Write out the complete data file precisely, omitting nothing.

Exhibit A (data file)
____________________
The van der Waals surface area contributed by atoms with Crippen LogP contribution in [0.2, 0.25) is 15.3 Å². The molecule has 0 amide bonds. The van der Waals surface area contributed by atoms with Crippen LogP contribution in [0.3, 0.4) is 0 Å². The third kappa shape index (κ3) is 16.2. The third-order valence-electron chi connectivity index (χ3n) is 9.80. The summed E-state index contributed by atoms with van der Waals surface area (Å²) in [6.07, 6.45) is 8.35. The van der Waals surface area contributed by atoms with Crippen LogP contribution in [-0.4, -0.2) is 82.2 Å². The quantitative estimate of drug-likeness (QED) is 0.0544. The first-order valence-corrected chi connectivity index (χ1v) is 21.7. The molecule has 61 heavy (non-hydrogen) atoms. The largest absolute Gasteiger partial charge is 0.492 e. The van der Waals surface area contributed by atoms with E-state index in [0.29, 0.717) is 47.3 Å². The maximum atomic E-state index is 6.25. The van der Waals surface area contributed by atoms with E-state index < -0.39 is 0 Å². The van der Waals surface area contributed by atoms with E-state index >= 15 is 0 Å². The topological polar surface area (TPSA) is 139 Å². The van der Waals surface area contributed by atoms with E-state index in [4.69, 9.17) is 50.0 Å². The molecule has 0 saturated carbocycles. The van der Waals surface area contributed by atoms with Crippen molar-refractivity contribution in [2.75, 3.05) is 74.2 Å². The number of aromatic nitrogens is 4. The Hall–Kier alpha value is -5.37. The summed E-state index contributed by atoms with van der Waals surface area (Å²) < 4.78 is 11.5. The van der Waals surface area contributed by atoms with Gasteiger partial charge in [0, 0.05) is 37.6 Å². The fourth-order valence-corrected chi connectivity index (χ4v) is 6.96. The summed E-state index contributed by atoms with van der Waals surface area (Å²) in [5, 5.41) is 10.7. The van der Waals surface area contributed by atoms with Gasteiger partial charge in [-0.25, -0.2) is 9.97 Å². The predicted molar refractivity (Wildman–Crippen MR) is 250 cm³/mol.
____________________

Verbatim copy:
The van der Waals surface area contributed by atoms with Crippen LogP contribution in [0.2, 0.25) is 15.3 Å². The molecule has 0 amide bonds. The van der Waals surface area contributed by atoms with Crippen LogP contribution in [0.3, 0.4) is 0 Å². The third kappa shape index (κ3) is 16.2. The third-order valence-electron chi connectivity index (χ3n) is 9.80. The summed E-state index contributed by atoms with van der Waals surface area (Å²) in [6.07, 6.45) is 8.35. The van der Waals surface area contributed by atoms with Crippen LogP contribution in [-0.4, -0.2) is 82.2 Å². The quantitative estimate of drug-likeness (QED) is 0.0544. The first-order valence-corrected chi connectivity index (χ1v) is 21.7. The molecule has 61 heavy (non-hydrogen) atoms. The largest absolute Gasteiger partial charge is 0.492 e. The van der Waals surface area contributed by atoms with E-state index in [0.29, 0.717) is 47.3 Å². The maximum atomic E-state index is 6.25. The van der Waals surface area contributed by atoms with E-state index < -0.39 is 0 Å². The van der Waals surface area contributed by atoms with E-state index >= 15 is 0 Å². The topological polar surface area (TPSA) is 139 Å². The van der Waals surface area contributed by atoms with E-state index in [4.69, 9.17) is 50.0 Å². The molecule has 0 saturated carbocycles. The van der Waals surface area contributed by atoms with Crippen molar-refractivity contribution in [2.75, 3.05) is 74.2 Å². The number of aromatic nitrogens is 4. The Hall–Kier alpha value is -5.37. The summed E-state index contributed by atoms with van der Waals surface area (Å²) < 4.78 is 11.5. The van der Waals surface area contributed by atoms with Gasteiger partial charge in [0, 0.05) is 37.6 Å². The fourth-order valence-corrected chi connectivity index (χ4v) is 6.96. The summed E-state index contributed by atoms with van der Waals surface area (Å²) in [5, 5.41) is 10.7. The van der Waals surface area contributed by atoms with Gasteiger partial charge in [-0.25, -0.2) is 9.97 Å². The predicted molar refractivity (Wildman–Crippen MR) is 250 cm³/mol.